Los Angeles Tries Crowdsourcing Ideas for More Efficient Schools

LAUSD got 1,300 ideas in a month on how they can save money and eliminate waste.

In these budget-crunched times, students and parents spend too much time fundraising to offset school budget cuts. However, it's pretty rare for a school district to reach out to the community for suggestions on how they can save money, eliminate waste, and speed up administrative processes. Faced with a $390 million budget deficit, this spring the Los Angeles Unified School District, the nation’s second largest district, decided to do just that with their My Bright Idea Challenge, an effort to crowdsource new ideas for doing things more efficiently.

In just one month the campaign received 1,300 submissions from students, parents, teachers, and administrative staff. Many suggestions were things that the district is already considering, like saving money by switching to digital textbooks or installing motion-activated lights. (Others, like the recommendation that the district completely shut down its central office, were politely rejected.)

District officials narrowed down the entries to several finalists and after a period of public voting, three ideas emerged as the winners. The student winner, a seventh grader named Jordyn Sacino, suggested that the district host a visual and performing arts show open to the general public. Sacino believes that when the arts are on the chopping block, community members will be more inclined to donate money and supplies if they actually know what students are creating. Parent Amanda Millet suggested that the district reduce "printing costs, paper waste, and staff time" by moving to an online system for new student enrollment. And Gifty Beets, a project management administrator in the district, suggested the creation of an annual LAUSD 5K run/walk that would serve as a fundraiser and "show Southern California that LAUSD is truly into healthy lifestyles."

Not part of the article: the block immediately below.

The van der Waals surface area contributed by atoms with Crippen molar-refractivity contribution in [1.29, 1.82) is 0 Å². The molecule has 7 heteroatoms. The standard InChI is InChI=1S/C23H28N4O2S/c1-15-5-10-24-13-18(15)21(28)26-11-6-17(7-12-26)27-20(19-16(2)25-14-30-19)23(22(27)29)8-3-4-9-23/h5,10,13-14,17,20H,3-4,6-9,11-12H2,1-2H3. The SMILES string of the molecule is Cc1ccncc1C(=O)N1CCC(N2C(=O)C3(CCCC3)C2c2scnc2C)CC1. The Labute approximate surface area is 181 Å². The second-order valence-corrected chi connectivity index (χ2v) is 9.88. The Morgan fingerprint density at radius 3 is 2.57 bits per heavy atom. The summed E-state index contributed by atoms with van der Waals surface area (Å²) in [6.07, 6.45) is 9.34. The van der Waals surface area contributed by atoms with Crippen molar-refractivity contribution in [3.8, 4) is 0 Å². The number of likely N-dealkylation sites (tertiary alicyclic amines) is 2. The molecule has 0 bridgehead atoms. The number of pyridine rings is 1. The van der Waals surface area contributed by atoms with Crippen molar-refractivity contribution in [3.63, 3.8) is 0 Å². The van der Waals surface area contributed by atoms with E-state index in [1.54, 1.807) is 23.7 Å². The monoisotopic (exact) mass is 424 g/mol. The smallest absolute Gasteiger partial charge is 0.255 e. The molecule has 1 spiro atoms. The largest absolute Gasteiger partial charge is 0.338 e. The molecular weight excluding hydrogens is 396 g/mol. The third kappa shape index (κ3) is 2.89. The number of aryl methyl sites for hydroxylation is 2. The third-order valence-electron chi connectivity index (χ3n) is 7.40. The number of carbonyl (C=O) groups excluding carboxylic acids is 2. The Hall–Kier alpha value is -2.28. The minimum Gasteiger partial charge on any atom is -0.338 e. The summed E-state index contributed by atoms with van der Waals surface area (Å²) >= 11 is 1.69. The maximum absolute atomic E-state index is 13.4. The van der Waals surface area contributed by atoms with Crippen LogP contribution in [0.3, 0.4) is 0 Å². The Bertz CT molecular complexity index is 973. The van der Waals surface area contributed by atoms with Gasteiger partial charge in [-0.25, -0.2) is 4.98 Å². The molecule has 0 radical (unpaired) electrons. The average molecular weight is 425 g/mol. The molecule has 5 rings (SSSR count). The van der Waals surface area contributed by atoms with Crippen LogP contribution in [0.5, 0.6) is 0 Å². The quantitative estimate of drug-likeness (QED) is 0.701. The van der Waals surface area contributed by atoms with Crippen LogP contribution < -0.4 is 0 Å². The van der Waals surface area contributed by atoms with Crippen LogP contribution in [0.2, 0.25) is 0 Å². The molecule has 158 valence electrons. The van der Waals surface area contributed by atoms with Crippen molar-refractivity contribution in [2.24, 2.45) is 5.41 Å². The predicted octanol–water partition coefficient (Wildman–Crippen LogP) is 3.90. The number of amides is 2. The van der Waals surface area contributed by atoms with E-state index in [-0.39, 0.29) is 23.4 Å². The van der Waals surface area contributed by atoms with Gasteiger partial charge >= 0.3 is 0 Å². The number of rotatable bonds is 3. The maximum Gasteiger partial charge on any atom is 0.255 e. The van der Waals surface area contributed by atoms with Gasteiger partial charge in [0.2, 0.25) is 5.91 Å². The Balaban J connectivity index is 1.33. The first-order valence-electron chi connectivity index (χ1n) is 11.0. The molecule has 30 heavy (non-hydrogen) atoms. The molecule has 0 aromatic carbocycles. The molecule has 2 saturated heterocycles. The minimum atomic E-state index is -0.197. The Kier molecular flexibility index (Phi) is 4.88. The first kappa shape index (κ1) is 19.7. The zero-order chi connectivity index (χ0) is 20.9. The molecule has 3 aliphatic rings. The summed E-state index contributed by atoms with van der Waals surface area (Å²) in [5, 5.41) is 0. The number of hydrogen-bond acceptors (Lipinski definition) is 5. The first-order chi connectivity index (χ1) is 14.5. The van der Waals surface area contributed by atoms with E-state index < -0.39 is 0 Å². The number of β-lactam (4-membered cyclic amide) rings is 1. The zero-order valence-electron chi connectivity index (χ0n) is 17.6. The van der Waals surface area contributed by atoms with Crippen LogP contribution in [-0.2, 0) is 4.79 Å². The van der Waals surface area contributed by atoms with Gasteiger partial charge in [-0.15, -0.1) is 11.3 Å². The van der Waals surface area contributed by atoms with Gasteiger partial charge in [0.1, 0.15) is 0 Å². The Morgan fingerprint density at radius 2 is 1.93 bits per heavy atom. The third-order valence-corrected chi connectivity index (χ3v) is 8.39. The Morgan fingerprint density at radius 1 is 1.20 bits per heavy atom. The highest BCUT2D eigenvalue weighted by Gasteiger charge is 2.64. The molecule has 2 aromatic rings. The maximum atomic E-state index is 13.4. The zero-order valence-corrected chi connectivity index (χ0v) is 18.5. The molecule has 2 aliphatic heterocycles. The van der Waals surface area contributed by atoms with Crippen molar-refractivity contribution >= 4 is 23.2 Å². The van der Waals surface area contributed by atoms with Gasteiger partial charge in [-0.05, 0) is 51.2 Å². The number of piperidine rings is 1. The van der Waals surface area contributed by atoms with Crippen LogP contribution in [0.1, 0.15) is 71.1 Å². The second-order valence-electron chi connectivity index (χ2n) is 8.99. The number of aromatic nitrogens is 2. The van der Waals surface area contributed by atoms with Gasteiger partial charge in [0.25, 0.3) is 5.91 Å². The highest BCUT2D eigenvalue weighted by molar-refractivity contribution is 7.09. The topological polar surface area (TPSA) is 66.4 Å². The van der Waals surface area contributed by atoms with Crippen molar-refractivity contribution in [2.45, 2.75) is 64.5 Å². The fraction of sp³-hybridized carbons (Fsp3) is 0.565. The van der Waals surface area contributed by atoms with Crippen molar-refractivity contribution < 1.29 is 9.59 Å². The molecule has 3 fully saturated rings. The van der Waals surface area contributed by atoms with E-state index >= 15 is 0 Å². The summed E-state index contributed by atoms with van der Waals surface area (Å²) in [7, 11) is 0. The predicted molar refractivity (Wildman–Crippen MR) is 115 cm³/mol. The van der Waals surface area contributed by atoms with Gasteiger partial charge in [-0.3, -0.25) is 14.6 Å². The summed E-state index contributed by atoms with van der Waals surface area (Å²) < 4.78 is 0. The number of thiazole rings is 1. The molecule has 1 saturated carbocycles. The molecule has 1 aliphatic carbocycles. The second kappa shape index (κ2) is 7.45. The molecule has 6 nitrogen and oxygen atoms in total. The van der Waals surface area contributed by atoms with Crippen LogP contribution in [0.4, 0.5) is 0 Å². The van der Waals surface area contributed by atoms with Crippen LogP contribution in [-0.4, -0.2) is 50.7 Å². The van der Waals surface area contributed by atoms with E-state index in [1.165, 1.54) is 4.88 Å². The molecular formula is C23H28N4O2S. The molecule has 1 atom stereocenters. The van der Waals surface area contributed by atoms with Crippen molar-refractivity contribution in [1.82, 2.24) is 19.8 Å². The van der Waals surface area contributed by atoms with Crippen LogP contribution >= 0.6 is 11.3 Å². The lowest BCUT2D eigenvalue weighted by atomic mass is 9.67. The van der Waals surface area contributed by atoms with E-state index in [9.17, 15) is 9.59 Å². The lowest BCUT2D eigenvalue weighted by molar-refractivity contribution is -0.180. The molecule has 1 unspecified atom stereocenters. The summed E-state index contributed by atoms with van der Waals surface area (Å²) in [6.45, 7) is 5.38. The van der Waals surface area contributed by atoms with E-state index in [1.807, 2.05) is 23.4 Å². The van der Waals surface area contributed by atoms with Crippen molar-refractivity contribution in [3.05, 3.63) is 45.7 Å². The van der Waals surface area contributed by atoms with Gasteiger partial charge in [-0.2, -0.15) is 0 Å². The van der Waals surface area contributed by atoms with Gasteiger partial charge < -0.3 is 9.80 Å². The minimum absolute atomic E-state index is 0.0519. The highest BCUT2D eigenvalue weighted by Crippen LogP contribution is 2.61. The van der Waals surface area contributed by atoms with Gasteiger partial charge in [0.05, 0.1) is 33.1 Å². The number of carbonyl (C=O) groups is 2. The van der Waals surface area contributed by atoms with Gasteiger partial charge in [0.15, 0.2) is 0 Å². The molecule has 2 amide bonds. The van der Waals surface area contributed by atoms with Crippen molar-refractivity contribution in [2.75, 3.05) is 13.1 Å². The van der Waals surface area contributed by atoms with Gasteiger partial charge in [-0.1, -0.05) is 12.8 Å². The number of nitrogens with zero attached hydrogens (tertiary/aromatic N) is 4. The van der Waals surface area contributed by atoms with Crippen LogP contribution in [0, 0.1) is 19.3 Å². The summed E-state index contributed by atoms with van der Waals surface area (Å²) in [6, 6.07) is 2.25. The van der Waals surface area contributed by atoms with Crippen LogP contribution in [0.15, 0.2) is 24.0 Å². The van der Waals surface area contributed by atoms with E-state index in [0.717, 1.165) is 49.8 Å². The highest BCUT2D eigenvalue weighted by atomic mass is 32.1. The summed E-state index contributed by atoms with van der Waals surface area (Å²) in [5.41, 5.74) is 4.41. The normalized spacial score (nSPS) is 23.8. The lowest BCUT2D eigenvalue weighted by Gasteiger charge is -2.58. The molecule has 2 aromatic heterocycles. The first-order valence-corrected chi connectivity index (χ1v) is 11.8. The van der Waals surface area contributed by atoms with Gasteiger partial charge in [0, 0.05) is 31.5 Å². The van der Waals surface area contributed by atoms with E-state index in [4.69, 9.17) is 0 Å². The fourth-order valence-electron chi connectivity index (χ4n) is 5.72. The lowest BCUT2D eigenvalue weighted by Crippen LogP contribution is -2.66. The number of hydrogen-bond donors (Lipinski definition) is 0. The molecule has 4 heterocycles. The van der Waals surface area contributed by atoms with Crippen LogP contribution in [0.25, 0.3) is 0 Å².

The argument could be made that art shows and walks are already happening at individual schools—my son's school, for example, hosts an annual jog-a-thon—and are just more fundraising instead of money-saving ideas. That said, taking such activities district-wide and involving the greater community ensures that people without kids connect to schools and see that we all have a responsibility to help them succeed. Let's hope that the district brings these ideas to life and continues soliciting bright ideas from the public—and that other districts across the country will follow their example.

Photo via (cc) Flickr user Spigoo